·         With nothing interrupting between him and the wall, as with a Korbon where a Chatzizah could be Posul [Hakhel Note:  one may speak to his Rav regarding this point, if his seat in Shul is not near the wall]; and

·         It is befitting that a person has nice, special clothes, just as there were special Bigdei Kehunah for the Avodah.”   Note : At the very least, one should not enter to daven in the same attire as if he were about to repair something around the house!


Hakhel Note:  As we have noted in the past, it is well known that deep knee bends are a recommended method to improve one’s physical flexibility.  Chazal, however, never prescribed this exercise, especially during davening.  When we bend our knees and bow our heads in Shemone Esrei, it is not intended as a physical exercise, but as a mental exercise.  As we bow, the sefer Shaarei Orah (p. 39) writes, we should feel a pure and complete submission or servitude to HaKodosh Boruch Hu.  This feeling of submission can be assisted by thinking about a specific benefit which HaKodosh Boruch Hu has bestowed upon you, which no one else can provide.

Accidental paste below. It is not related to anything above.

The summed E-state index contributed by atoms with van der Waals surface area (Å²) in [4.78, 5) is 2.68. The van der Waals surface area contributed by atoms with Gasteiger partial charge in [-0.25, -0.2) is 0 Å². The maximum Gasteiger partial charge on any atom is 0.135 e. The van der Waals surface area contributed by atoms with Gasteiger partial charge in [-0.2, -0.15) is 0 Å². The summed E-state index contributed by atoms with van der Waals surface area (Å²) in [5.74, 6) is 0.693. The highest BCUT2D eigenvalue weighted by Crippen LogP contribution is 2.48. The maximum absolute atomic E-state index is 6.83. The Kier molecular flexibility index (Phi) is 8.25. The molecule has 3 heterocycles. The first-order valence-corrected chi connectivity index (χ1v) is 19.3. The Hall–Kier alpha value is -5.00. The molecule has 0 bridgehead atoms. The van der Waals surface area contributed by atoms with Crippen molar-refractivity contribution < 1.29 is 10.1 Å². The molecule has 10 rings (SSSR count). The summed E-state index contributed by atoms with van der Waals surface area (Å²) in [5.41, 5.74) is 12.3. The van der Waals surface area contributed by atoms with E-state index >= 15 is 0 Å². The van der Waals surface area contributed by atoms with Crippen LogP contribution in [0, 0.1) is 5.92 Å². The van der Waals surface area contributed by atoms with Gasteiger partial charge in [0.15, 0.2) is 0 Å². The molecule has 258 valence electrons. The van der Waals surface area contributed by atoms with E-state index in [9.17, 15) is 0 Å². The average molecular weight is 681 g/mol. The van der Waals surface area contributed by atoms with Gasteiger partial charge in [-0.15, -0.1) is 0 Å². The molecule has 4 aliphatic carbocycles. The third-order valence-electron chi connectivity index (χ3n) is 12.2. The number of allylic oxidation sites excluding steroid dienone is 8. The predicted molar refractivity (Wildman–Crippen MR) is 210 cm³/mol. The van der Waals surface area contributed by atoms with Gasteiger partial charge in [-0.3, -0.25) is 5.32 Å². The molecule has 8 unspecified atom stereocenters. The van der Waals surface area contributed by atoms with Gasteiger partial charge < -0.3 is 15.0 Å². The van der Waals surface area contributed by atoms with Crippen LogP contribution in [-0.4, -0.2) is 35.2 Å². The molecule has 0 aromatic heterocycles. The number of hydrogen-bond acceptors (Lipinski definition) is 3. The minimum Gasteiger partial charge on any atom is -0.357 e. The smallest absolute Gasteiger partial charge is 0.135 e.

THE HALACHOS OF SECRETS:  The following exceptional excerpt from Love Your Neighbor (by Rabbi Zelig Pliskin, Shlita), is based upon tomorrow’s Parasha, and is absolutely imperative in our everyday life.


“The Parasha actually begins “VaYikra El Moshe…”--and He [Hashem] called to Moshe, and [Hashem] spoke to him from the Ohel Moed saying (Vayikra 1:1). The Gemara (Yoma 4B) states from the last word “saying” which denotes “say to others”, we learn that a person has no right to repeat what someone tells him, unless given explicit permission to do so.  Following are basic laws pertaining to secrets: